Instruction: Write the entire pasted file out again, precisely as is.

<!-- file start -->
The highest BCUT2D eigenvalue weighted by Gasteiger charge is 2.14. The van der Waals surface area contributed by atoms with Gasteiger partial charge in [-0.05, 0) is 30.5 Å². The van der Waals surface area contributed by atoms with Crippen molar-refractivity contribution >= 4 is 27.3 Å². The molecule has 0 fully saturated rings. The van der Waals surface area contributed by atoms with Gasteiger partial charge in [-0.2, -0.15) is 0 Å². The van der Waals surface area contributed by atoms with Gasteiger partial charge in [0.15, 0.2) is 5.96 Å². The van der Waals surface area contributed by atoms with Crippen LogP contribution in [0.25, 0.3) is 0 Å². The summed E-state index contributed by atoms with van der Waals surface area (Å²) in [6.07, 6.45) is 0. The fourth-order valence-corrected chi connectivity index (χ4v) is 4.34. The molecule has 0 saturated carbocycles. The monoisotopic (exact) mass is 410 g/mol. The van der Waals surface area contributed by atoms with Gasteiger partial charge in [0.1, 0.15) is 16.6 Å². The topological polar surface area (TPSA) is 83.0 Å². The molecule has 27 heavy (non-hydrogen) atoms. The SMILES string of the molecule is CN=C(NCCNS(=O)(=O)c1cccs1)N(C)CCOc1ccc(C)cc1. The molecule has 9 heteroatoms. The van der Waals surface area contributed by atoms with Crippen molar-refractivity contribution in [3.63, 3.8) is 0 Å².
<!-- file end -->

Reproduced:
The highest BCUT2D eigenvalue weighted by Gasteiger charge is 2.14. The van der Waals surface area contributed by atoms with Gasteiger partial charge in [-0.05, 0) is 30.5 Å². The van der Waals surface area contributed by atoms with Crippen molar-refractivity contribution >= 4 is 27.3 Å². The molecule has 0 fully saturated rings. The van der Waals surface area contributed by atoms with Gasteiger partial charge in [-0.2, -0.15) is 0 Å². The van der Waals surface area contributed by atoms with Gasteiger partial charge in [0.15, 0.2) is 5.96 Å². The van der Waals surface area contributed by atoms with Crippen LogP contribution in [0.25, 0.3) is 0 Å². The summed E-state index contributed by atoms with van der Waals surface area (Å²) in [6.07, 6.45) is 0. The fourth-order valence-corrected chi connectivity index (χ4v) is 4.34. The molecule has 0 saturated carbocycles. The monoisotopic (exact) mass is 410 g/mol. The van der Waals surface area contributed by atoms with Gasteiger partial charge in [0.1, 0.15) is 16.6 Å². The topological polar surface area (TPSA) is 83.0 Å². The molecule has 27 heavy (non-hydrogen) atoms. The SMILES string of the molecule is CN=C(NCCNS(=O)(=O)c1cccs1)N(C)CCOc1ccc(C)cc1. The molecule has 9 heteroatoms. The van der Waals surface area contributed by atoms with Crippen molar-refractivity contribution in [3.63, 3.8) is 0 Å².